I was told this week to just refuse to give standardized tests. Just like that. And while the person who told me probably meant well in their statement, I don’t think they realize how big of an action that would be. I have long blogged about how standardized testing such as the WKCE here is Wisconsin is not an accurate measurement of what a student really knows, but rather a snapshot of that very moment they took the test. I have also been vocal in my opposition to what that data sometime is used for and how we end up labeling students, teachers, schools, and entire districts on a meaningless measure that does little to emulate what we really do in our classroom. And sure, I have dreamed of refusing to simple administer it in my room. But that’s it, a dream, because in reality it probably wouldn’t do much for anyone but me.
If I were to refuse administering these state mandated tests, I would get in trouble. That is an absolute guarantee. And while I have never been one to shy away from too much controversy, the kind of trouble this time would be much bigger than a write up. I could even lose my job for failing to do my duties. To some that may not seem like a big deal, after all, I should be standing up for my students and their rights, my own opinions, I should protect those children that I teach from the tests. But my job is vital to my own children. My job is our health insurance. My job gives us just enough money so that we can pay our bills. I wish my husband had a huge paying job, he doesn’t, and so we are a very dependent two income family. So losing my job refusing tests just isn’t something I can rationally do and in a sense, I am not sure I should be the one refusing the tests anyway.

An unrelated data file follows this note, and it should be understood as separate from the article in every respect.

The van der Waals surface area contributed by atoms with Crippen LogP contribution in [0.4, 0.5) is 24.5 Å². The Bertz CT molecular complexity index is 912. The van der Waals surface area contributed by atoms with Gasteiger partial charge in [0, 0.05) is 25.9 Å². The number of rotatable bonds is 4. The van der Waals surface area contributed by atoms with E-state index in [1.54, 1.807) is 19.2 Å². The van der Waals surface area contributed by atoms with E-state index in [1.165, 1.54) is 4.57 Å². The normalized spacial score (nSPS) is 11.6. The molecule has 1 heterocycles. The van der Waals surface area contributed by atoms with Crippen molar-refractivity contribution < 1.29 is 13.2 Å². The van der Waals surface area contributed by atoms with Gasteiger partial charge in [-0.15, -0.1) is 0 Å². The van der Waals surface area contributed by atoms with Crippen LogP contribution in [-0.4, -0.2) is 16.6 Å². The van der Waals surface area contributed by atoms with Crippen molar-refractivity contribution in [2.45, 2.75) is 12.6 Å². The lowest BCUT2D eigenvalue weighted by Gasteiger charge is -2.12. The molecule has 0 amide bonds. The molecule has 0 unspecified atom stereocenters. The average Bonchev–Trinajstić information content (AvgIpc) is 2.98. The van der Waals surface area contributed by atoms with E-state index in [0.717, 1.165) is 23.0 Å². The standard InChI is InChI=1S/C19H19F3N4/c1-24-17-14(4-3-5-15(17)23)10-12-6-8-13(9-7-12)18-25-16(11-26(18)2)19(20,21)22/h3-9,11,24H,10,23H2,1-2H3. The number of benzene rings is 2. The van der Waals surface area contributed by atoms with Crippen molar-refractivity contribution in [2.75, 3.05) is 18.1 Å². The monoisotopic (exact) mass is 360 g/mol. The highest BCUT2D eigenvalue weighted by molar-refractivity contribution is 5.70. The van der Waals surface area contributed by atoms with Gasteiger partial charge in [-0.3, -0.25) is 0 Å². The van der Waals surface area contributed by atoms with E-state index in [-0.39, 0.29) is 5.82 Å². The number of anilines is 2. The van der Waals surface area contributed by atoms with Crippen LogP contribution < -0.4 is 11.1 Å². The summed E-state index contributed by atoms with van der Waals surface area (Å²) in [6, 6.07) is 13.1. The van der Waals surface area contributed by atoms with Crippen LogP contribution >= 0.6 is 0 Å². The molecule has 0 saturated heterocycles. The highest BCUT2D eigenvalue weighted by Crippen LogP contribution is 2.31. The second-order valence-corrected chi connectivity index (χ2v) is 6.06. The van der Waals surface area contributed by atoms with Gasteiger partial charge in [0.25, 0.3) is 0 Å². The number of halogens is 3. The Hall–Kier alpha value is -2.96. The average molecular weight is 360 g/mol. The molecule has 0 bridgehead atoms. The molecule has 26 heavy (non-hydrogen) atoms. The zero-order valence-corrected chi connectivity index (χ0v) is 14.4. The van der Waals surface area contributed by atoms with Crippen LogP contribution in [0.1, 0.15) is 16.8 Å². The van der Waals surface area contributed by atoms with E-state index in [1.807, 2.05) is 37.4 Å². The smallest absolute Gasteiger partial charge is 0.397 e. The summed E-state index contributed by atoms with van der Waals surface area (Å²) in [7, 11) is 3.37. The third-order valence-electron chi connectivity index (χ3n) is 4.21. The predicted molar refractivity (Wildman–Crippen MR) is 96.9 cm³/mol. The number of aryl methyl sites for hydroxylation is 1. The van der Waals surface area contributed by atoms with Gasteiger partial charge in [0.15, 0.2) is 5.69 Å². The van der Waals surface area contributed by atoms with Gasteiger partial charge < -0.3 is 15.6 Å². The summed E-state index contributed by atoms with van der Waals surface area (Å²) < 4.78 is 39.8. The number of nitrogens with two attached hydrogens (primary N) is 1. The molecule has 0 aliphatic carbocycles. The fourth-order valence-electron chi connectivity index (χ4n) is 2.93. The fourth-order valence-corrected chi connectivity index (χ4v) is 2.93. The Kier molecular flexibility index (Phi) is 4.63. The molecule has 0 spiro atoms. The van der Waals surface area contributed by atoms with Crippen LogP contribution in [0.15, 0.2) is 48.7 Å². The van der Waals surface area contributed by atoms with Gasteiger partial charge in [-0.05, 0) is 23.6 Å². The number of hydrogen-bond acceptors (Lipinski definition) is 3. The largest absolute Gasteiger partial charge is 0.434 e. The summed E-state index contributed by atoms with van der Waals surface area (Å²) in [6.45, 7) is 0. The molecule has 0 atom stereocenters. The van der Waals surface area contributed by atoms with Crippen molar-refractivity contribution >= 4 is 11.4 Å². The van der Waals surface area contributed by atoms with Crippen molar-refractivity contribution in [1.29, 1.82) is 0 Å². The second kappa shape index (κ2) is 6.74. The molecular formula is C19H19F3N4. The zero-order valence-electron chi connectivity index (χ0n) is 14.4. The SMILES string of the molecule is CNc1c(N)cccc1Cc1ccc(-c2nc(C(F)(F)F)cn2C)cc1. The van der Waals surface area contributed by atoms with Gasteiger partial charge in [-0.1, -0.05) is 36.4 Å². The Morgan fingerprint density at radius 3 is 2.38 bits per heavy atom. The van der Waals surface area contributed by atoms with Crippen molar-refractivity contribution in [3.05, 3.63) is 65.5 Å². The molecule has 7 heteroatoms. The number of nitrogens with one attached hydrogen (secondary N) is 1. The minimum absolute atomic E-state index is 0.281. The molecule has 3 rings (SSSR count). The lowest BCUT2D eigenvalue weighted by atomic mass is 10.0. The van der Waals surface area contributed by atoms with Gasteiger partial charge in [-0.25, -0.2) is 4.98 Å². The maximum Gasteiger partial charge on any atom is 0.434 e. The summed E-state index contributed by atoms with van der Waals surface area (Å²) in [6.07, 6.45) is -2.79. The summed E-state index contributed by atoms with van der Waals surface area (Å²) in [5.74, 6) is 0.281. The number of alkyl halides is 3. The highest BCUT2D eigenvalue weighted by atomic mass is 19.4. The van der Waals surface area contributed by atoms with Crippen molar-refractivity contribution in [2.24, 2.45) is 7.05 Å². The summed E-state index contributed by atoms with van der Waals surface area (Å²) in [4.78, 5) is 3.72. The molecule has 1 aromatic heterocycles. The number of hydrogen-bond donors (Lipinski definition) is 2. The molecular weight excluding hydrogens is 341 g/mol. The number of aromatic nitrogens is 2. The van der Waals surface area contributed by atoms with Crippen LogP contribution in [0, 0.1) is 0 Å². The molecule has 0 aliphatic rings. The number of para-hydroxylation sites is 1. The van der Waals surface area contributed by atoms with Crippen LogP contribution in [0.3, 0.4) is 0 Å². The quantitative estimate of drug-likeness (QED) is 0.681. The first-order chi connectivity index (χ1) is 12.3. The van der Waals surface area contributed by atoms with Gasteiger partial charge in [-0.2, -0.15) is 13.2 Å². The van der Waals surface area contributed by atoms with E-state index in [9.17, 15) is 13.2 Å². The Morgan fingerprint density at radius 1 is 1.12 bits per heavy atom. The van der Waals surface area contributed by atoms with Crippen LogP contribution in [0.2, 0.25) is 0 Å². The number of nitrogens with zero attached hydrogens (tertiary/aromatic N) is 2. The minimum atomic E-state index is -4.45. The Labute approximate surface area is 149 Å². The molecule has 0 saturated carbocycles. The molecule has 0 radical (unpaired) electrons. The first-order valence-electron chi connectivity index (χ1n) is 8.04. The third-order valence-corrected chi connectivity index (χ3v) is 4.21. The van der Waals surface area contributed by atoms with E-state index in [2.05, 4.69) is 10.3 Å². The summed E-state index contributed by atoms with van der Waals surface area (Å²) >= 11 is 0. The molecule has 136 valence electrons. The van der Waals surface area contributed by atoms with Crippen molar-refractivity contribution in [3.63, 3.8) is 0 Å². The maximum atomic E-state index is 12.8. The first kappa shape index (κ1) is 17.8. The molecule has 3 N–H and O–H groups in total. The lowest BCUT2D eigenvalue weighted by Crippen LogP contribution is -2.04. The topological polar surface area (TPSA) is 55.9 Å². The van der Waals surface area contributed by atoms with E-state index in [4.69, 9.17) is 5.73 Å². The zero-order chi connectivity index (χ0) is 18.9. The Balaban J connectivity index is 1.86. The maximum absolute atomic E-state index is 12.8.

Teachers can try to change education as much as we want. Many do. We write, we speak out, we try things in our own classrooms that we hope will spread to others. We stand up for what we believe in, we spread our message. But in the end we are just the teachers. The real change must come from outside the classroom, from school administration, from school boards, from government, but they will not change until one group speaks out: parents. The real change must come from parents. The real opposition must come from those who entrust their children to us. They are the ones that can decide whether a test is harmful or inaccurate. They are the ones that can choose to opt out. I am not the one that decides whether testing will harm a child or not, I can have my opinions sure, but in the end the decision does not rest with me and as long as parents willingly have their children tested then my job is to test them.
So while I can dream of refusing to test my students it will only stay a dream until the parents whose children I get to teach are the ones that decide that things should change. We may think as teachers that it is only our responsibility to speak up and that if we don’t then no one else will. This is not true anymore. We may be the ones that start the conversation but others have to join the fight. Whatever they believe in. So when I am told I should simply refuse, I hope others see how it is not that easy. How my refusal will do little for my students and only harm to my own family. And while I would sacrifice my life for my students if I ever had to, I will not sacrifice my job in a non-lethal situation. I will not sacrifice the life of my own children for something that many others do not see as a big deal. Would you?